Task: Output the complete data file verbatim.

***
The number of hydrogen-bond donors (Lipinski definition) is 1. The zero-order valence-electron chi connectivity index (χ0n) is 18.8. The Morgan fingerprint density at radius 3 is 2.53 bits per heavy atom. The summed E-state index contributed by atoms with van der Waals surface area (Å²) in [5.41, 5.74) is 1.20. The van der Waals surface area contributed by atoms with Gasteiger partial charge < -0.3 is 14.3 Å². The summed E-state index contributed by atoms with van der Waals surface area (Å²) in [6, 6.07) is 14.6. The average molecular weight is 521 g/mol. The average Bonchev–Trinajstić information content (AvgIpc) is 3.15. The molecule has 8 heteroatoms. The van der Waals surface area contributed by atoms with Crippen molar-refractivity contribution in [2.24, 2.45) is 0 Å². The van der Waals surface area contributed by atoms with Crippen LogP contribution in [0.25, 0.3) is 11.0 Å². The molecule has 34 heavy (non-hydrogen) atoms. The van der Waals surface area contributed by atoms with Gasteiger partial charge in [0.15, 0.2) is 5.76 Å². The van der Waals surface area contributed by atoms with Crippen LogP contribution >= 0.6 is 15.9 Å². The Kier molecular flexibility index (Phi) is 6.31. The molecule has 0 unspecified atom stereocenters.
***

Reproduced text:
The number of hydrogen-bond donors (Lipinski definition) is 1. The zero-order valence-electron chi connectivity index (χ0n) is 18.8. The Morgan fingerprint density at radius 3 is 2.53 bits per heavy atom. The summed E-state index contributed by atoms with van der Waals surface area (Å²) in [5.41, 5.74) is 1.20. The van der Waals surface area contributed by atoms with Gasteiger partial charge < -0.3 is 14.3 Å². The summed E-state index contributed by atoms with van der Waals surface area (Å²) in [6, 6.07) is 14.6. The average molecular weight is 521 g/mol. The average Bonchev–Trinajstić information content (AvgIpc) is 3.15. The molecule has 8 heteroatoms. The van der Waals surface area contributed by atoms with Crippen molar-refractivity contribution in [2.24, 2.45) is 0 Å². The van der Waals surface area contributed by atoms with Crippen LogP contribution in [0.25, 0.3) is 11.0 Å². The molecule has 34 heavy (non-hydrogen) atoms. The van der Waals surface area contributed by atoms with Gasteiger partial charge in [0.15, 0.2) is 5.76 Å². The van der Waals surface area contributed by atoms with Crippen LogP contribution >= 0.6 is 15.9 Å². The Kier molecular flexibility index (Phi) is 6.31. The molecule has 0 unspecified atom stereocenters.